Reflections: LGBTQ History at Hopkins

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In May, Hopkins Retrospective had the opportunity to transition its traditional Alumni Weekend programming to a virtual platform. Although disappointed we couldn’t host the in-person panel discussion and bustling reception because of the pandemic, we remembered hosting something online would allow for a wider audience and create a more long-lasting record of what we like […]


Evergreen Obscurus #4: Another Tale of Unusual Produce

For the past many weeks, I have been exploring the history of Evergreen’s gardens in preparation for the July 7th launch of Evergreen Exteriors, a three part virtual lecture series on the grounds and architecture of the museum’s 1858 home. Remarkably, this research took me on an extended journey that concludes with yet another story […]


Share Your Stories of the COVID-19 Outbreak

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  We hope everyone in the Johns Hopkins community, along with your family and friends, are fairing as well as can be hoped for during this time of extraordinary educational, professional, and personal uncertainty. The Sheridan Libraries’ Ferdinand Hamburger University Archives has launched a project to encourage Johns Hopkins University students, staff, and faculty to […]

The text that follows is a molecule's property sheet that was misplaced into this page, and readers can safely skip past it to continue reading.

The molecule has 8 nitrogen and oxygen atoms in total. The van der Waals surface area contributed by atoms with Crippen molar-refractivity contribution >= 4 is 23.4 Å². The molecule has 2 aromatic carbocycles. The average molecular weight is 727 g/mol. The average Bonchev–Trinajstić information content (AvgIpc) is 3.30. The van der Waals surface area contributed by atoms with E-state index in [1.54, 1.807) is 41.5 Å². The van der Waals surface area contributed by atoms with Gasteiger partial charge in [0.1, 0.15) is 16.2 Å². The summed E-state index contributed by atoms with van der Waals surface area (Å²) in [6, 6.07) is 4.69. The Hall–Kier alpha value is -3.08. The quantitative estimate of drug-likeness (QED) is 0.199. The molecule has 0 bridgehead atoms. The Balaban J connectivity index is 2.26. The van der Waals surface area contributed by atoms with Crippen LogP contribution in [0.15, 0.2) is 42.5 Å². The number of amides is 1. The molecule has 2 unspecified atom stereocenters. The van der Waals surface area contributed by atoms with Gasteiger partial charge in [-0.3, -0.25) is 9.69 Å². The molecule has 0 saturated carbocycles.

Connecting Now to Then in JHU’s Web Archives

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The protests and unrest sparked by the tragic death of George Floyd have caused me, like many Baltimore citizens and members of the Hopkins community, to reflect on the Uprising in April 2015 inspired by the death of Freddie Gray. It’s a moment that is seared into the memory of every Baltimorean who lived in […]


Evergreen Obscurus #2: The Hidden History of Charlotte Bellairs

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For today’s  post,  I would like to shed some light on Charlotte Doremus Pierson Garrett Bellairs (1872-1939) who was briefly married to Horatio Garrett, one of the three Garrett sons who grew up at Evergreen in the 1870s and 1880s. A fair amount is known about Horatio Garrett, middle child of Alice Whitridge Garrett (1851-1920) […]


Evergreen Obscurus: The 10.5 Pound Turnip Edition

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Greetings from Evergreen Museum & Library’s virtual office in my basement. For those of you new to us, the museum is housed in a 162-year-old Italianate mansion in the northern-most part of Baltimore City, about 2 miles from JHU’s Homewood campus. Evergreen was home to two generations of Baltimore’s Garrett family and is celebrated for […]